Kentucky Sports Betting Law Godfather Adam Koenig: An LSR Q+A

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Kentucky sports betting

When in-person Kentucky sports betting launched last week, it signaled the end of a long journey for former Rep. Adam Koenig

The Kentucky legislator first proposed legal sports betting in 2019, only to see it pass this spring when he no longer had a seat in the House. Still, much of the language in the law comes from his proposals, and Koenig was present at ceremonial first bets and regularly cited by key lawmakers in the final push.

One last milestone will come for Koenig on September 28, when online sports betting in Kentucky launches. LSR recently caught up with Koenig, who is now a political consultant in the Bluegrass State.

LSR: What took so long to get sports betting over the hump in Kentucky? 

Koenig: That first bill, obviously, people were excited about it, but there was a loud, small group of naysayers. But we’re a hotbed of wagering on horses and a hotbed of college basketball fans. 

Still, it was the largest legal change in wagering since the lottery was approved in 1990. So, it was not easy for people to do or for a lot of people in rural areas to accept. 

This is a convoluted story, but some context: when I first got there in 2007, changing alcohol laws was next to impossible. I remember a bill in my second or third year, it just would have allowed beer companies to advertise in circulars that they throw in the driveway. It died on the House floor because a ‘no’ vote on anything alcohol was the easy way to go. Whoever was responsible for working it actually got to their job and worked it and brought it back to life, and it passed easily.

It took a lot of those types of bills to get people comfortable over the years to vote on alcohol, and go home and find out they weren’t going to get beat because of it. That’s where gambling bills were then, too. It’s just an easy ‘no’ for people.

LSR: Why did you become the champion of Kentucky sports betting? 

Koenig: Look, casinos and expanded gambling in Northern Kentucky, where we were surrounded by it in Ohio and Indiana, it was one of the most popular issues when I first started running. It was something I took down there as something I was focused on.

And I ran as an actual small-government conservative. The government telling someone they can’t do something is against my general philosophy. 

LSR: How much did the final language of the sports betting bill change from your proposals?

Koenig: The language didn’t change very much year-to-year. I’m just stubborn and willing to wait, and you know, it became easier as it passed all these other states.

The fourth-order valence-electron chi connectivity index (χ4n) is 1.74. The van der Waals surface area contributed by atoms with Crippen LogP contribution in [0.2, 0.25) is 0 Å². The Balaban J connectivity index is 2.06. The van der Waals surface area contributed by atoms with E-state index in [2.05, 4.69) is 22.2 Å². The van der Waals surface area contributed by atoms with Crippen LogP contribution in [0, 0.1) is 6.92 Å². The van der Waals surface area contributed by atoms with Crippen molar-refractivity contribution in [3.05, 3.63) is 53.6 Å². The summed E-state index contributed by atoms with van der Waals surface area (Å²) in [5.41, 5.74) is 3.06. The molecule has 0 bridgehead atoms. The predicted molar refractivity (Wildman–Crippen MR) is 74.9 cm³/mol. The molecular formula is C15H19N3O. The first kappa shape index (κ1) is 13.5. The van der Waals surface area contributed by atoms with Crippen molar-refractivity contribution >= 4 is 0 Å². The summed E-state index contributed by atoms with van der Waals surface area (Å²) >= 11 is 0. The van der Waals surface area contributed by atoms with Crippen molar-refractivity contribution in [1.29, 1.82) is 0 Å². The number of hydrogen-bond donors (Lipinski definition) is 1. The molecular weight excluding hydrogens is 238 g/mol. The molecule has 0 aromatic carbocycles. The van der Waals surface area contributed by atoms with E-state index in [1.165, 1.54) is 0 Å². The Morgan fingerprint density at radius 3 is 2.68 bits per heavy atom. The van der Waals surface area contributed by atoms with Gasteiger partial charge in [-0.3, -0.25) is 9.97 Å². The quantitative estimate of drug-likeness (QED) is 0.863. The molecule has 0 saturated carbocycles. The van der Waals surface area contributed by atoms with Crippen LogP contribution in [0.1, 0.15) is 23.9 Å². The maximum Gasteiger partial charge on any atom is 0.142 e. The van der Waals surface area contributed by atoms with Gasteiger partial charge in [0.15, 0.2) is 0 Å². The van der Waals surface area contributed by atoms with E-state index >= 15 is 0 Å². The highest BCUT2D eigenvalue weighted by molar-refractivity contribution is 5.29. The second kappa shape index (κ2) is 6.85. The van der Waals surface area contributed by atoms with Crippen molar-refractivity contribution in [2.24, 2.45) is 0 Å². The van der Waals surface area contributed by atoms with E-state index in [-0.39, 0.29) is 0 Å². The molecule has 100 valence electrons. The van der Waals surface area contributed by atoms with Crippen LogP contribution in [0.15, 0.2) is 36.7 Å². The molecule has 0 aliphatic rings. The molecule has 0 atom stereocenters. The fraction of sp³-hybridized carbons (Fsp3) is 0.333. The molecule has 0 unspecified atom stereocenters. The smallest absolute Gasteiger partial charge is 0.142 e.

We’re living in a time when more state legislatures are run by Republicans, so I’d point out repeatedly that surrounding states that are Republican-led with Republican governors passed it. No one ever lost their job over it. 

So, that made it easier for some. I always had the votes, but we needed a majority of the majority to bring it up. Year one, if it just got to the vote, it would have passed, thanks to the Democrats.

LSR: Are you upset you were not the one who officially got it across the finish line?

Koenig: I’m not upset. It would have been nice, but Representative [Michael] Meredith and I are very good friends. He did a great job and was probably a better spokesperson as a rural legislator.

He kept having conversations with rural legislators, and he was able to handle it better than me, and that’s OK. 

You’re easily forgotten once you’re out. Rep. Meredith, Sen. [Damon] Thayer and the governor have been very generous in including me, praising me and making sure everyone knows that they determined I was the godfather.

LSR: Why was it important for the horse tracks to be involved? 

Koenig: The reality is, if they weren’t, they would have opposed it. If they opposed it, it would have failed.

Plus, they are entities that know what they’re doing. They take gambling money every day.

They understand the mechanisms and regulations of doing such things, so it made a lot of sense from that perspective.

LSR: Is there anything you wish would have made it into the law?

Koenig: I don’t think it’s a surprise that I had online poker and fantasy sports as well, and I would have liked to see them stay. I figured they would come out eventually because legislators couldn’t differentiate the issues. 

They know poker happens in casinos, so it’s a casino game, no matter if it’s a game of skill. Unless you’re well-versed, it doesn’t matter to them. It is what it is, and it’s fine.

I’ve been holding out to hopefully play poker online like I used to before our friends in Washington decided it was in my best interest not to. Now, I play live in a casino across the river.